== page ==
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Ordained in 2011, Father Friel served for five years as Parochial Vicar at St. Anselm Parish in Northeast Philly. He is currently studying toward an STL in sacred liturgy at The Catholic University of America in Washington, D.C.
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The soul is distracted from that which is sung by a chant that is employed for the purpose of giving pleasure. But if the singer chant for the sake of devotion, he pays more attention to what he says, both because he lingers more thereon, and because, as Augustine remarks (Confess. x, 33), “each affection of our spirit, according to its variety, has its own appropriate measure in the voice, and singing, by some hidden correspondence wherewith it is stirred.” The same applies to the hearers, for even if some of them understand not what is sung, yet they understand why it is sung, namely, for God's glory: and this is enough to arouse their devotion.
— St. Thomas Aquinas

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Feeling the Absence
published 29 March 2013 by Fr. David Friel

LL THROUGHOUT THE DAY TODAY, my mind and heart have been preoccupied with a sense of absence. Even upon waking, there seemed to be something monumental missing. I realized during the course of this morning what was the cause of this uncomfortable sense: no Mass today.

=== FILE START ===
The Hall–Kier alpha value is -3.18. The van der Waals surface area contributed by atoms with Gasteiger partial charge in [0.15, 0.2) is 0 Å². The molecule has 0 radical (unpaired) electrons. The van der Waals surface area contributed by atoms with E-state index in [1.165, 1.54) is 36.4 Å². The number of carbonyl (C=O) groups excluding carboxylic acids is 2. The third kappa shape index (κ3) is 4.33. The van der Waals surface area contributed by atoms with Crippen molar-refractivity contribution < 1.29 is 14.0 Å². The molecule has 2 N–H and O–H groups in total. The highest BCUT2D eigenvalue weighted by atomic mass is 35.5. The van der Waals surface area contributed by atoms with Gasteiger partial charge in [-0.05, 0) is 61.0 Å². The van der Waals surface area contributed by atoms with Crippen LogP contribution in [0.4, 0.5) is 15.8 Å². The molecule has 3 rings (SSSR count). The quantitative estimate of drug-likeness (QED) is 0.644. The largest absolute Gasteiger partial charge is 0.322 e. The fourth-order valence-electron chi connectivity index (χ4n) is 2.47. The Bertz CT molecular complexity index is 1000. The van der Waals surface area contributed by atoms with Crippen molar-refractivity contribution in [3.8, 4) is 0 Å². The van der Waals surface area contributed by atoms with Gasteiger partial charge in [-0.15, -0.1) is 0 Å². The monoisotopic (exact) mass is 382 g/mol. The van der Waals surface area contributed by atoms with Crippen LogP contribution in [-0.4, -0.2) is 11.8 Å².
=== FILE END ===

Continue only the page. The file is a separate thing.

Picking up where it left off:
Every day of my priesthood, I have exercised my sacred duty to offer the holy sacrifice of the Mass—except for Good Friday. This is the only day of the year when no Mass is celebrated.

Our Mother, the Church, calls us each year to go beyond the sense of absence on this day so as to enter into contemplation of the very first Mass (and the only true Mass), which is the sacrifice of Christ on Mount Calvary. On Holy Thursday, we memorialize the institution of the Mass, and the next day we refrain from offering the Mass so that we can focus on its incredible reality.

I’m grateful to have felt the absence, because it assures me that the Lord has placed a longing in my heart for the Mass. This is a wonderful gift for a priest to receive.